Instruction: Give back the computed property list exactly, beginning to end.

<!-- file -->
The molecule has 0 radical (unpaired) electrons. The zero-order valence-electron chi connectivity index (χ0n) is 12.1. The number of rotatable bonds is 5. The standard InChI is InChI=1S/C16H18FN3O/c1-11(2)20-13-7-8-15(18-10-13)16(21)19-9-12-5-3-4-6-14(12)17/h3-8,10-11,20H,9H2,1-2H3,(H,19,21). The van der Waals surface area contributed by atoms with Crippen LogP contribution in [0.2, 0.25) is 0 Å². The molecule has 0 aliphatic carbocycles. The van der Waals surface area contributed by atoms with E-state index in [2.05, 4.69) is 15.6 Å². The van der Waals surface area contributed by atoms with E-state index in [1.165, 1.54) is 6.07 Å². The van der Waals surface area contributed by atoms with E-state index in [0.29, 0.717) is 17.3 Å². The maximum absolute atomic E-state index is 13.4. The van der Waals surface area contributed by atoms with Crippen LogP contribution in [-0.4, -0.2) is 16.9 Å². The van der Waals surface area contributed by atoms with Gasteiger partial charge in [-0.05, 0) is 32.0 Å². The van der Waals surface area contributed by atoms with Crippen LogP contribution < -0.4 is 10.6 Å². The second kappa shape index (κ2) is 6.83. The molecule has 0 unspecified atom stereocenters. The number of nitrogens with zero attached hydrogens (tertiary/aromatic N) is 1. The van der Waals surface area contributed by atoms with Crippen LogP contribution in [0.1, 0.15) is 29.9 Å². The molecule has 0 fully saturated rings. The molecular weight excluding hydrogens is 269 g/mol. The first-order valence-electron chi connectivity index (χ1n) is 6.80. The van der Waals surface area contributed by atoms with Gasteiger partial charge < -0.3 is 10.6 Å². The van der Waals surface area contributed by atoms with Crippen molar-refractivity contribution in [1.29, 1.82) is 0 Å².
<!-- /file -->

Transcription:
The molecule has 0 radical (unpaired) electrons. The zero-order valence-electron chi connectivity index (χ0n) is 12.1. The number of rotatable bonds is 5. The standard InChI is InChI=1S/C16H18FN3O/c1-11(2)20-13-7-8-15(18-10-13)16(21)19-9-12-5-3-4-6-14(12)17/h3-8,10-11,20H,9H2,1-2H3,(H,19,21). The van der Waals surface area contributed by atoms with Crippen LogP contribution in [0.2, 0.25) is 0 Å². The molecule has 0 aliphatic carbocycles. The van der Waals surface area contributed by atoms with E-state index in [2.05, 4.69) is 15.6 Å². The van der Waals surface area contributed by atoms with E-state index in [1.165, 1.54) is 6.07 Å². The van der Waals surface area contributed by atoms with E-state index in [0.29, 0.717) is 17.3 Å². The maximum absolute atomic E-state index is 13.4. The van der Waals surface area contributed by atoms with Crippen LogP contribution in [-0.4, -0.2) is 16.9 Å². The van der Waals surface area contributed by atoms with Gasteiger partial charge in [-0.05, 0) is 32.0 Å². The van der Waals surface area contributed by atoms with Crippen LogP contribution < -0.4 is 10.6 Å². The second kappa shape index (κ2) is 6.83. The molecule has 0 unspecified atom stereocenters. The number of nitrogens with zero attached hydrogens (tertiary/aromatic N) is 1. The van der Waals surface area contributed by atoms with Crippen LogP contribution in [0.1, 0.15) is 29.9 Å². The molecule has 0 fully saturated rings. The molecular weight excluding hydrogens is 269 g/mol. The first-order valence-electron chi connectivity index (χ1n) is 6.80. The van der Waals surface area contributed by atoms with Gasteiger partial charge < -0.3 is 10.6 Å². The van der Waals surface area contributed by atoms with Crippen molar-refractivity contribution in [1.29, 1.82) is 0 Å².